I decided to buy a PocketBook InkPad Color 2 to review since it’s one of a few color E Ink ereaders on the market, and it’s a lot less expensive than Onyx’s color E Ink devices and is a good option for people that just want a color ereader and not a full-fledged E Ink tablet.
I still also have the first generation InkPad Color and I wanted to compare the differences with the screen and see if the new hardware and design are really upgrades or just more marketing hype.
PocketBook has actually managed to improve quite a few things with InkPad Color 2 while keeping the price the same. They added a warm frontlight, waterproofing, an external speaker for listening to audiobooks and text-to-speech, they upgraded to a quad-core CPU, they doubled the storage space, and the screen is a lot better in terms of color quality and text contrast.
When PocketBook announced the InkPad Color 2, I was critical of them using a Kaleido Plus screen instead of a newer Kaleido 3 screen like on the Onyx Boox Tab Ultra C and Tab Mini C, but E Ink has managed to improve their Kaleido Plus displays a lot since the first generation InkPad Color came out in early 2021.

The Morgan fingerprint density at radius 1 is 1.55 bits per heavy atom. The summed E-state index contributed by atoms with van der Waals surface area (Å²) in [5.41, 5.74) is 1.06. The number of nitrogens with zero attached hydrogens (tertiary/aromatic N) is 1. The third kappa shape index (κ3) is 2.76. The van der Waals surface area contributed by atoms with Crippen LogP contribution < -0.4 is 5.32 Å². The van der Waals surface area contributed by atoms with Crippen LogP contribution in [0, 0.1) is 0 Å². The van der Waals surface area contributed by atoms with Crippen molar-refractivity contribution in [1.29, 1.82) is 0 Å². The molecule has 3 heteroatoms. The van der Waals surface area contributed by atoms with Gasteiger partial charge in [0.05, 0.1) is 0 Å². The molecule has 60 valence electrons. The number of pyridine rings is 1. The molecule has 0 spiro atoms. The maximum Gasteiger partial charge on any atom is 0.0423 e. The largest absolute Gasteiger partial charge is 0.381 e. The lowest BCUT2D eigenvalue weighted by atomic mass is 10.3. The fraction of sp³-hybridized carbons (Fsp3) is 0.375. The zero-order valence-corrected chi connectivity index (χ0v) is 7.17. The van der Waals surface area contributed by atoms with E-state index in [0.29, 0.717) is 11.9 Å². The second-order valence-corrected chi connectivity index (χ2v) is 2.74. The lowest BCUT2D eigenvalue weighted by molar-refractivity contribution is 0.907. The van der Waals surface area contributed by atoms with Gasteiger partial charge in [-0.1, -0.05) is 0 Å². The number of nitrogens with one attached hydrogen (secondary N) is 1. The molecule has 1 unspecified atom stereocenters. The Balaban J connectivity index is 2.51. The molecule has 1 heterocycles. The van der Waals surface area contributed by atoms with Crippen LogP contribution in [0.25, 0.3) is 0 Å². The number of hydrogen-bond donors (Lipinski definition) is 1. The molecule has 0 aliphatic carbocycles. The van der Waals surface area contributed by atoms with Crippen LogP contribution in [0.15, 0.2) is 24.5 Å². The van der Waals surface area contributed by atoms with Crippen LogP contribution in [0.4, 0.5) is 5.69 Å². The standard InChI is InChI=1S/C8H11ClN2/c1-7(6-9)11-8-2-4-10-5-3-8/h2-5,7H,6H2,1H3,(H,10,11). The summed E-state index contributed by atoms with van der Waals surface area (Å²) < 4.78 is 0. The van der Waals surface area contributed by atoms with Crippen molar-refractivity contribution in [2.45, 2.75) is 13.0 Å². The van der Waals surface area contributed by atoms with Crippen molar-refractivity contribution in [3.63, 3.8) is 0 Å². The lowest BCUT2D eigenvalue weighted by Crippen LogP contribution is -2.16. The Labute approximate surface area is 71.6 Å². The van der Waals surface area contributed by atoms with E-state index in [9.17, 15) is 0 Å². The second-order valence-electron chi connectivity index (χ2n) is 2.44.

Colors stand out a lot more on the InkPad Color 2’s screen compared to the first gen model, and there’s a noticeable difference in text contrast as well, which I wasn’t expecting. Text is visibly darker on the InkPad Color 2. There’s also a wider range of brightness settings with the frontlight—it’s not as bright at lower and medium levels, and there’s the warm option now as well.
The screen is a nice improvement, but the color grid layer is still more visible to the naked eye than it is on Kaleido 3 screens, and the resolution of color with Kaleido Plus is 100 ppi instead of 150 ppi (text is 300 ppi on both).
Another big improvement comes in terms of overall performance. The first gen InkPad Color was quite possibly the slowest ereader I’ve ever used, as I complained about in the review. The quad-core CPU on the InkPad Color 2 really speeds things up. It’s still not blazing fast by any means, but it doesn’t take several seconds for the software to respond now.
There is one notable downgrade going from the first generation to the second generation InkPad Color. The second gen version lacks a microSD card slot, but it has 32GB of onboard storage space (more like 28GB usable), double that of the first gen model.
There are some things I like about the new design and some things I don’t. First off, it’s hard to tell from the pictures, but the InkPad Color 2 has an indented screen instead of a flush screen like the InkPad 4, which shares the same design otherwise.
The new design is a bit blockier (the edges are comfortably rounded but they aren’t tapered like the first gen version) and the device is heavier overall (about 44 grams heavier), but the device has more of a premium feel to it.
I’ll talk more about this stuff in the main InkPad Color 2 review that I’ll post next week. In the meantime, here’s a YouTube video showing how the first and second gen InkPad Colors compare.